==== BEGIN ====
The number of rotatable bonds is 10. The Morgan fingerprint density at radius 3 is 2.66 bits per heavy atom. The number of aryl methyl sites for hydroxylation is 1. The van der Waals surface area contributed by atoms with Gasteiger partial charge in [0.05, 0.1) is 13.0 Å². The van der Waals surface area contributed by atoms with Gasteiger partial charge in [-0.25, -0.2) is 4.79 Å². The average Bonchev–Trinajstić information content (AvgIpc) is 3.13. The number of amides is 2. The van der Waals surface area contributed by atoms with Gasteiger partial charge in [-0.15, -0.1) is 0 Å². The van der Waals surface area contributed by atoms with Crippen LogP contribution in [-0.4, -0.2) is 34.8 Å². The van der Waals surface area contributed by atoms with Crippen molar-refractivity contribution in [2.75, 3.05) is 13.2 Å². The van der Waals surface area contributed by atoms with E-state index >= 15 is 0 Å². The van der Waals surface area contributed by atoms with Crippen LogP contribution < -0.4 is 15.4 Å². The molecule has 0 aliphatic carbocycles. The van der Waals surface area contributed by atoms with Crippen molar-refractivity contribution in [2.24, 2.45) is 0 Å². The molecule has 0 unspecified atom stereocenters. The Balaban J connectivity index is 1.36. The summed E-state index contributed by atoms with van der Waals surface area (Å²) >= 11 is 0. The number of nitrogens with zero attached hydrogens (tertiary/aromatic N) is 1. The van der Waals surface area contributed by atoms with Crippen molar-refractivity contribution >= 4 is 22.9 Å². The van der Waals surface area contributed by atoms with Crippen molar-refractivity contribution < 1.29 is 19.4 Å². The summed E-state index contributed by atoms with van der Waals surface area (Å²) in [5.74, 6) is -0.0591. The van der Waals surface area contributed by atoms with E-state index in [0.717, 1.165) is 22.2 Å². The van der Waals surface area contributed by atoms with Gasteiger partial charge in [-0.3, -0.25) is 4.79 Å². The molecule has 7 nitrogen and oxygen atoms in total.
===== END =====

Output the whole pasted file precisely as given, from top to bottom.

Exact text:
The number of rotatable bonds is 10. The Morgan fingerprint density at radius 3 is 2.66 bits per heavy atom. The number of aryl methyl sites for hydroxylation is 1. The van der Waals surface area contributed by atoms with Gasteiger partial charge in [0.05, 0.1) is 13.0 Å². The van der Waals surface area contributed by atoms with Gasteiger partial charge in [-0.25, -0.2) is 4.79 Å². The average Bonchev–Trinajstić information content (AvgIpc) is 3.13. The number of amides is 2. The van der Waals surface area contributed by atoms with Gasteiger partial charge in [-0.15, -0.1) is 0 Å². The van der Waals surface area contributed by atoms with Crippen LogP contribution in [-0.4, -0.2) is 34.8 Å². The van der Waals surface area contributed by atoms with Crippen molar-refractivity contribution in [2.75, 3.05) is 13.2 Å². The van der Waals surface area contributed by atoms with E-state index >= 15 is 0 Å². The van der Waals surface area contributed by atoms with Crippen LogP contribution < -0.4 is 15.4 Å². The molecule has 0 aliphatic carbocycles. The van der Waals surface area contributed by atoms with Crippen molar-refractivity contribution in [2.24, 2.45) is 0 Å². The molecule has 0 unspecified atom stereocenters. The Balaban J connectivity index is 1.36. The summed E-state index contributed by atoms with van der Waals surface area (Å²) >= 11 is 0. The number of nitrogens with zero attached hydrogens (tertiary/aromatic N) is 1. The van der Waals surface area contributed by atoms with Crippen molar-refractivity contribution >= 4 is 22.9 Å². The van der Waals surface area contributed by atoms with Crippen molar-refractivity contribution < 1.29 is 19.4 Å². The summed E-state index contributed by atoms with van der Waals surface area (Å²) in [5.74, 6) is -0.0591. The van der Waals surface area contributed by atoms with E-state index in [0.717, 1.165) is 22.2 Å². The van der Waals surface area contributed by atoms with Gasteiger partial charge in [-0.3, -0.25) is 4.79 Å². The molecule has 7 nitrogen and oxygen atoms in total.